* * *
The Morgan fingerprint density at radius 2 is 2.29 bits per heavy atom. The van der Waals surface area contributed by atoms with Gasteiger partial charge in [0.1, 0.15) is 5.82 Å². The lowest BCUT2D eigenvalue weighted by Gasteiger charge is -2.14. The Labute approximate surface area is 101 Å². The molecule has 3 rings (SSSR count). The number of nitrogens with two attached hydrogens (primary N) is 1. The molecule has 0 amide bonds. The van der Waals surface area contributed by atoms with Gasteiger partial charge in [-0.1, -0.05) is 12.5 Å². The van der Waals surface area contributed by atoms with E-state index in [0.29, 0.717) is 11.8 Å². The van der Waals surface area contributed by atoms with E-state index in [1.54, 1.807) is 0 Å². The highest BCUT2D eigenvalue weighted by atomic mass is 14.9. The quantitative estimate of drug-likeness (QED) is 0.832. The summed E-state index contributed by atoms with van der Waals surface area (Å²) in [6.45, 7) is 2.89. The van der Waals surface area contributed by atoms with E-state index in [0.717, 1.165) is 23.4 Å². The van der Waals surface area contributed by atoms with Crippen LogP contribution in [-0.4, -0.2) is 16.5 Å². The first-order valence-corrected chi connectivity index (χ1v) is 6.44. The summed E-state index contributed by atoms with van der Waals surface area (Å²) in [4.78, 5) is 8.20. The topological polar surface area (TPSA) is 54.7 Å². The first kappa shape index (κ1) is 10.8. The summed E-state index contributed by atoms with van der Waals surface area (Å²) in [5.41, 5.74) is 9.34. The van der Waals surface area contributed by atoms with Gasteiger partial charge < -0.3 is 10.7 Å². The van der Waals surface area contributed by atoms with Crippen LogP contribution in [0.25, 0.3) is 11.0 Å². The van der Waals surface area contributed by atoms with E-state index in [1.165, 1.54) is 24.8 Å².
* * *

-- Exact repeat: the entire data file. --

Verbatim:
The Morgan fingerprint density at radius 2 is 2.29 bits per heavy atom. The van der Waals surface area contributed by atoms with Gasteiger partial charge in [0.1, 0.15) is 5.82 Å². The lowest BCUT2D eigenvalue weighted by Gasteiger charge is -2.14. The Labute approximate surface area is 101 Å². The molecule has 3 rings (SSSR count). The number of nitrogens with two attached hydrogens (primary N) is 1. The molecule has 0 amide bonds. The van der Waals surface area contributed by atoms with Gasteiger partial charge in [-0.1, -0.05) is 12.5 Å². The van der Waals surface area contributed by atoms with E-state index in [0.29, 0.717) is 11.8 Å². The van der Waals surface area contributed by atoms with E-state index in [1.54, 1.807) is 0 Å². The highest BCUT2D eigenvalue weighted by atomic mass is 14.9. The quantitative estimate of drug-likeness (QED) is 0.832. The summed E-state index contributed by atoms with van der Waals surface area (Å²) in [6.45, 7) is 2.89. The van der Waals surface area contributed by atoms with E-state index in [0.717, 1.165) is 23.4 Å². The van der Waals surface area contributed by atoms with Crippen LogP contribution in [-0.4, -0.2) is 16.5 Å². The first-order valence-corrected chi connectivity index (χ1v) is 6.44. The summed E-state index contributed by atoms with van der Waals surface area (Å²) in [4.78, 5) is 8.20. The topological polar surface area (TPSA) is 54.7 Å². The first kappa shape index (κ1) is 10.8. The summed E-state index contributed by atoms with van der Waals surface area (Å²) in [5.41, 5.74) is 9.34. The van der Waals surface area contributed by atoms with Gasteiger partial charge < -0.3 is 10.7 Å². The van der Waals surface area contributed by atoms with Crippen LogP contribution in [0.25, 0.3) is 11.0 Å². The van der Waals surface area contributed by atoms with E-state index in [1.165, 1.54) is 24.8 Å².